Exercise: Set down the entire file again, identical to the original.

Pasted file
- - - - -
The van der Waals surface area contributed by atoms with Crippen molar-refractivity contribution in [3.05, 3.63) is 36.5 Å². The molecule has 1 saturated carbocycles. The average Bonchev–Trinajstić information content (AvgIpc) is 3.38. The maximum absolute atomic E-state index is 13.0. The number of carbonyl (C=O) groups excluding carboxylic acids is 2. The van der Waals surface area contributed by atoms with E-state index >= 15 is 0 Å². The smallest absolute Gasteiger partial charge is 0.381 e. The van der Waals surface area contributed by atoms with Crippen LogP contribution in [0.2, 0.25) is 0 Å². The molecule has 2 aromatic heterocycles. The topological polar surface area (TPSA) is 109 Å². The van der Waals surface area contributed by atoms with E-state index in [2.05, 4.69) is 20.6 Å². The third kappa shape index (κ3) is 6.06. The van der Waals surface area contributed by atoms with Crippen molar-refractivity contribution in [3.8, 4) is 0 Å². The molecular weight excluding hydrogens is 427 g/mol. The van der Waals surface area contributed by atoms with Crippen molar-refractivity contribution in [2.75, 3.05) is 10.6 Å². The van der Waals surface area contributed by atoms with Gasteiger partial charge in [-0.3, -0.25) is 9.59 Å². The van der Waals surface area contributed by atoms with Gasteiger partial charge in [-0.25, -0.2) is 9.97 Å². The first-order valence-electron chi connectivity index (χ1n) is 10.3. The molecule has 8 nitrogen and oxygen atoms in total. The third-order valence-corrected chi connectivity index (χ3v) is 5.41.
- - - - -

The van der Waals surface area contributed by atoms with Crippen molar-refractivity contribution in [3.05, 3.63) is 36.5 Å². The molecule has 1 saturated carbocycles. The average Bonchev–Trinajstić information content (AvgIpc) is 3.38. The maximum absolute atomic E-state index is 13.0. The number of carbonyl (C=O) groups excluding carboxylic acids is 2. The van der Waals surface area contributed by atoms with E-state index >= 15 is 0 Å². The smallest absolute Gasteiger partial charge is 0.381 e. The van der Waals surface area contributed by atoms with Crippen LogP contribution in [0.2, 0.25) is 0 Å². The molecule has 2 aromatic heterocycles. The topological polar surface area (TPSA) is 109 Å². The van der Waals surface area contributed by atoms with E-state index in [2.05, 4.69) is 20.6 Å². The third kappa shape index (κ3) is 6.06. The van der Waals surface area contributed by atoms with Crippen molar-refractivity contribution in [3.8, 4) is 0 Å². The molecular weight excluding hydrogens is 427 g/mol. The van der Waals surface area contributed by atoms with Crippen molar-refractivity contribution in [2.75, 3.05) is 10.6 Å². The van der Waals surface area contributed by atoms with Gasteiger partial charge in [-0.3, -0.25) is 9.59 Å². The van der Waals surface area contributed by atoms with Gasteiger partial charge in [-0.25, -0.2) is 9.97 Å². The first-order valence-electron chi connectivity index (χ1n) is 10.3. The molecule has 8 nitrogen and oxygen atoms in total. The third-order valence-corrected chi connectivity index (χ3v) is 5.41.